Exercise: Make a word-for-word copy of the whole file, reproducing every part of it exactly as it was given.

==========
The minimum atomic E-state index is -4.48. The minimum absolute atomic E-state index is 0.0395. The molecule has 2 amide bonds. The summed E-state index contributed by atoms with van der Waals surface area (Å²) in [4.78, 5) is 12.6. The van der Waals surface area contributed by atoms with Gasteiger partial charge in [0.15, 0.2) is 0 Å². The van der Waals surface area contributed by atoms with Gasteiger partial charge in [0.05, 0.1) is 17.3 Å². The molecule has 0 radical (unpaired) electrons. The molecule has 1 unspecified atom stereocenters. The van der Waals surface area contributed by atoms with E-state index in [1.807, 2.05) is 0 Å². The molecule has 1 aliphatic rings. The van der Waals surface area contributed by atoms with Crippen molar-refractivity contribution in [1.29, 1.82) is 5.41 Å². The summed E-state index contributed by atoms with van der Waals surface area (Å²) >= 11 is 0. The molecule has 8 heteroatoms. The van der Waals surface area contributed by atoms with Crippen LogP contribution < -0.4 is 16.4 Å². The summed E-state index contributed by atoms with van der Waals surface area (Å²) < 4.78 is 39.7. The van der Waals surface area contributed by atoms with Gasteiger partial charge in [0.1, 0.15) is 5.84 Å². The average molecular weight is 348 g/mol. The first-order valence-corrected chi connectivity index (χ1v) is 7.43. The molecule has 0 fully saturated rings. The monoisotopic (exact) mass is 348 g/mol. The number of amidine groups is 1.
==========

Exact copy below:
The minimum atomic E-state index is -4.48. The minimum absolute atomic E-state index is 0.0395. The molecule has 2 amide bonds. The summed E-state index contributed by atoms with van der Waals surface area (Å²) in [4.78, 5) is 12.6. The van der Waals surface area contributed by atoms with Gasteiger partial charge in [0.15, 0.2) is 0 Å². The van der Waals surface area contributed by atoms with Gasteiger partial charge in [0.05, 0.1) is 17.3 Å². The molecule has 0 radical (unpaired) electrons. The molecule has 1 unspecified atom stereocenters. The van der Waals surface area contributed by atoms with E-state index in [1.807, 2.05) is 0 Å². The molecule has 1 aliphatic rings. The van der Waals surface area contributed by atoms with Crippen molar-refractivity contribution in [1.29, 1.82) is 5.41 Å². The summed E-state index contributed by atoms with van der Waals surface area (Å²) >= 11 is 0. The molecule has 8 heteroatoms. The van der Waals surface area contributed by atoms with Crippen LogP contribution < -0.4 is 16.4 Å². The summed E-state index contributed by atoms with van der Waals surface area (Å²) < 4.78 is 39.7. The van der Waals surface area contributed by atoms with Gasteiger partial charge in [0.1, 0.15) is 5.84 Å². The average molecular weight is 348 g/mol. The first-order valence-corrected chi connectivity index (χ1v) is 7.43. The molecule has 0 fully saturated rings. The monoisotopic (exact) mass is 348 g/mol. The number of amidine groups is 1.